Sathnam Sanghera: Locked Down with Gen Z
When lockdown started, The Times columnist and author Sathnam Sanghera (The Boy with the Topknot) invited his two young nieces aged 21 and 23 to live with him in his London flat. As they bickered over film choices, snacking, alcohol consumption and long hairs blocking the drains, his articles and social media posts chronicling the experience proved hugely popular. Sathnam and his nieces Jasveen and Simran Kular talk to the Labour MP Jess Philips (Truth to Power) about family ties, learning from each other, and life with an uncool uncle. Cheltenham Literary Festival. Online viewing option. £14 plus booking fee; Live Captioned
Civilised Sundays at Jikoni
Sathnam Sanghera whose memoir The Boy With The Topknot: A Memoir of Love, Secrets and Lies in Wolverhampton was recently turned into a BBC drama will be talking about his life and career and how his latest project, a Channel 4 documentary on the Amritsar Massacre of 1919, The Massacre That Shook The Empire has affected the way he sees Britain. He will be interviewed by renowned author and historian Amandeep Madra. To complement the conversation, Jikoni’s Chef Patron Ravinder Bhogal has created a menu reflecting both their recent trips to Amritsar. Dishes will include Langar Dhal Croquetas with Punjabi Carrot Achaar, Paneer Gnudi, Saag and Salted Dried Paneer, Amritsari Fritto Misto as well as a traditional Punjabi Thali featuring a variety of pulses and vegetables normally found off restaurant menus and exclusively in Punjabi home kitchens. For something sweet, a rich dessert of Carrot, Cardamom and Vanilla Kheer Creme Brûlée. Booking essential via link.
BLF 2018 – guest-curated by Sathnam Sanghera
The West Midlands tends to get forgotten in discussions of regional literature. Maybe, because it takes in parts of Shropshire, Warwickshire, the Black Country and Leicestershire, it can feel more formless than Scotland or The North or Wales or The South. But having set two books – my memoir The Boy With the Topknot and my novel Marriage Material – in my home town of Wolverhampton, I do think there is certain way of thinking and writing when you are neither from the North or the South, and when you live in an English urban, multicultural setting which is not London. Moreover, some of the greatest names in literary history, from Shakespeare to W.H. Auden to JRR Tolkien, came from here. I couldn’t, unfortunately, persuade these particular writers to make this year’s Birmingham Literary Festival, but I drew up a dream list of living authors with direct links to the region, emotionally blackmailed them individually, and am delighted that most agreed to come. I look forward to personally introducing Caitlin Moran, Nigel Slater, Jonathan Coe and many others. Booking open now.. Sathnam Sanghera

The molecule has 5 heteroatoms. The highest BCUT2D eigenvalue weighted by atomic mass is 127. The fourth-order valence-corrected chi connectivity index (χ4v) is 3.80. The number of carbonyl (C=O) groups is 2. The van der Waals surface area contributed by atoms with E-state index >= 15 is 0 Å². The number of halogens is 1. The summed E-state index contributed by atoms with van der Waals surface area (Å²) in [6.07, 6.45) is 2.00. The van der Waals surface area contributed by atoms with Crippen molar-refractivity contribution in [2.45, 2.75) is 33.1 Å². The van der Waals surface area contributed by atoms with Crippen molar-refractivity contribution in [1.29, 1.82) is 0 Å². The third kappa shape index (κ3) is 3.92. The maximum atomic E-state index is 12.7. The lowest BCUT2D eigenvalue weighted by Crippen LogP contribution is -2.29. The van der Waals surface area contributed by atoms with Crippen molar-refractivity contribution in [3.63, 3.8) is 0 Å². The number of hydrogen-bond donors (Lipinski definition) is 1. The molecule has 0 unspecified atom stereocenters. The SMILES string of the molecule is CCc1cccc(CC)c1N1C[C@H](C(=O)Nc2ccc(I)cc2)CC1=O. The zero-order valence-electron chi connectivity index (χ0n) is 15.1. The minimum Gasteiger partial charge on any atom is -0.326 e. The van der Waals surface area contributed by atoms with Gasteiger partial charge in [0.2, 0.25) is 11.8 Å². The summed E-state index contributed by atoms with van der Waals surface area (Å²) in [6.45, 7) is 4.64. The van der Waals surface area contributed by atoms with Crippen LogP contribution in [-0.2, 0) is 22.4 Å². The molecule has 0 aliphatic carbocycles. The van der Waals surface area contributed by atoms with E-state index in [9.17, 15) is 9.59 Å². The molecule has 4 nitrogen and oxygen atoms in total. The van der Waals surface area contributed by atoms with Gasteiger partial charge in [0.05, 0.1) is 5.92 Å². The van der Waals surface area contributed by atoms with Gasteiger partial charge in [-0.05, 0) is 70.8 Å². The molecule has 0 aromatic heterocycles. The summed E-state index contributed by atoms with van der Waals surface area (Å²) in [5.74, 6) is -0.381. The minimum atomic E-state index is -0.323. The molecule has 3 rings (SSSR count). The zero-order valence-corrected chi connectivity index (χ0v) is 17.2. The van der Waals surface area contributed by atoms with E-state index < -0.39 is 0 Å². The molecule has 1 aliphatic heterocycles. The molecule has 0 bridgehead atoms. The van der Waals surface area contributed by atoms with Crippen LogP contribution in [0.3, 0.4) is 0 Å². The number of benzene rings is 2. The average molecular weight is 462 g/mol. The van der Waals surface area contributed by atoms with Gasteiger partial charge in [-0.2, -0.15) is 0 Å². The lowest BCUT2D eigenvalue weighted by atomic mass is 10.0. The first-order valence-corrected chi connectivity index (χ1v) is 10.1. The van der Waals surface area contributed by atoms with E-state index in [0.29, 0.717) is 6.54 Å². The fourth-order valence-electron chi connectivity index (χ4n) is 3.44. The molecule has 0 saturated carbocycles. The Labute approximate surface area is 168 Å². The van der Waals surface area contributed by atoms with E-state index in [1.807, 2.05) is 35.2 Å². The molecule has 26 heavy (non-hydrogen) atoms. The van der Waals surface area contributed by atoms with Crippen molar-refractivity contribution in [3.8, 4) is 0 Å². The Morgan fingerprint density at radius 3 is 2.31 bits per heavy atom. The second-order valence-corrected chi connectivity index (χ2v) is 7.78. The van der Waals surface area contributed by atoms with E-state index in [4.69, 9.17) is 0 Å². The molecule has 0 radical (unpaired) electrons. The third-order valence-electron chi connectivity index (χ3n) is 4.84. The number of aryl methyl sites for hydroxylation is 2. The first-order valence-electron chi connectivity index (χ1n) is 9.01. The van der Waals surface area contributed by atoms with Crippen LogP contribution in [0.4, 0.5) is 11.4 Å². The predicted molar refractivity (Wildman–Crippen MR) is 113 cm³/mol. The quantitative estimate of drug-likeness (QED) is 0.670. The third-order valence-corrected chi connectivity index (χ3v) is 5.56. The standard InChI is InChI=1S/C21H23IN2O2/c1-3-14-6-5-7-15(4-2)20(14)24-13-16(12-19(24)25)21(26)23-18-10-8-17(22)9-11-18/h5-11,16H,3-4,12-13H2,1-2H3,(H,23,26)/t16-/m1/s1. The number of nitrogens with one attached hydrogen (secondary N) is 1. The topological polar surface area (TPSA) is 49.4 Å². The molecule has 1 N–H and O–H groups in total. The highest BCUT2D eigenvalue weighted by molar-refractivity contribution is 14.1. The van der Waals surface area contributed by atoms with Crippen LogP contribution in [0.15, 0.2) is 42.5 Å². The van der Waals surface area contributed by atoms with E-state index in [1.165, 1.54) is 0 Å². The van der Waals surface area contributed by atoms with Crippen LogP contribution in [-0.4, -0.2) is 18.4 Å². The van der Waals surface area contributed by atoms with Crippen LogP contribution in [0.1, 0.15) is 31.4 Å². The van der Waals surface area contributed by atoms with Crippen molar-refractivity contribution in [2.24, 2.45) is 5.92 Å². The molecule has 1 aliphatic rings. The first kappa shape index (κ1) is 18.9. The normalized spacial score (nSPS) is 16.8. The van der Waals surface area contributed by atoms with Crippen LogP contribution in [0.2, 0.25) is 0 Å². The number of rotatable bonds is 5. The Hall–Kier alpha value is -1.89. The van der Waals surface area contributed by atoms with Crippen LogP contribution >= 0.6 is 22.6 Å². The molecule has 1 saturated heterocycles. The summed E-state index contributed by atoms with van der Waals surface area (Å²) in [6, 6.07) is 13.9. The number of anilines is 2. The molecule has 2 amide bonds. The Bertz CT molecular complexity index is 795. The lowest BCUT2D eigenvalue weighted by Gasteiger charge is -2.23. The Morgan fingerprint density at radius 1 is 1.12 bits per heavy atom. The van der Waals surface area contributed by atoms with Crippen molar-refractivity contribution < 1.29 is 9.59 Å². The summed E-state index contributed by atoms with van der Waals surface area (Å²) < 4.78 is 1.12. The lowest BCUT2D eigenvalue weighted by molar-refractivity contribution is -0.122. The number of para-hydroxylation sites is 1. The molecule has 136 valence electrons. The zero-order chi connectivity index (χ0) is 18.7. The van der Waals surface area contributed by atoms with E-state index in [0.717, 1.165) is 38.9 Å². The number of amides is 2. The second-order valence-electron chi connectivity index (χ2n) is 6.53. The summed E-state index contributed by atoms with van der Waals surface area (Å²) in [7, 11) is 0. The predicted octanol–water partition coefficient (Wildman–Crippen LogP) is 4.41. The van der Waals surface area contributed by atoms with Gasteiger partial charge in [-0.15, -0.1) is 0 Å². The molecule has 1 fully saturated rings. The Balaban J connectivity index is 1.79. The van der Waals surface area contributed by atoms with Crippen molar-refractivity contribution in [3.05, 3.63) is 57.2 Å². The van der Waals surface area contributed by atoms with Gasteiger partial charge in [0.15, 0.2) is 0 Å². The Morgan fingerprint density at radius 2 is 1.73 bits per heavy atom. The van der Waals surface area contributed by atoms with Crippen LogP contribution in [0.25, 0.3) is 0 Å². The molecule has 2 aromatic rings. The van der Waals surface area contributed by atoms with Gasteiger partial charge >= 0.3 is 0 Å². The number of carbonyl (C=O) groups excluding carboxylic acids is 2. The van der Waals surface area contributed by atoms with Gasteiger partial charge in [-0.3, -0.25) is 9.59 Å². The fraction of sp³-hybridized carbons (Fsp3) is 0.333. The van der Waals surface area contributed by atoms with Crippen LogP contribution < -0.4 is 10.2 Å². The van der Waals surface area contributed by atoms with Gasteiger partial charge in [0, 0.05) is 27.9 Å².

The journalist and author Sathnam Sanghera will present Creative Conversations at the Birmingham Hippodrome. In association with West Midlands Growth Company, Creative Conversations explore the role of the creative industries in urban place-making, regeneration, education and employment. Enjoy high-quality discourse as we probe into the impact of the creative industries on our region’s economy and beyond. Creative Conversations is also a chance to network with some of the most well-known names in the city from across the sectors. Tickets are £49.50pp to include welcome drink, light two-course seated lunch with wine. Places are strictly limited.
The Festival of Thetford and the Punjab
The Festival of Thetford and the Punjab will also explore the under-appreciated links between the town and the heart of the Sikh community. Organised by the Essex Cultural Diversity Project (ECDP), it will mark the 125th anniversary of the death of the Maharaja Duleep Singh, the last king of the Punjab. Speakers include, journalist and author of The Boy with the Top Knot, Sathnam Sanghera; Bend It Like Beckham director Gurinder Chadha.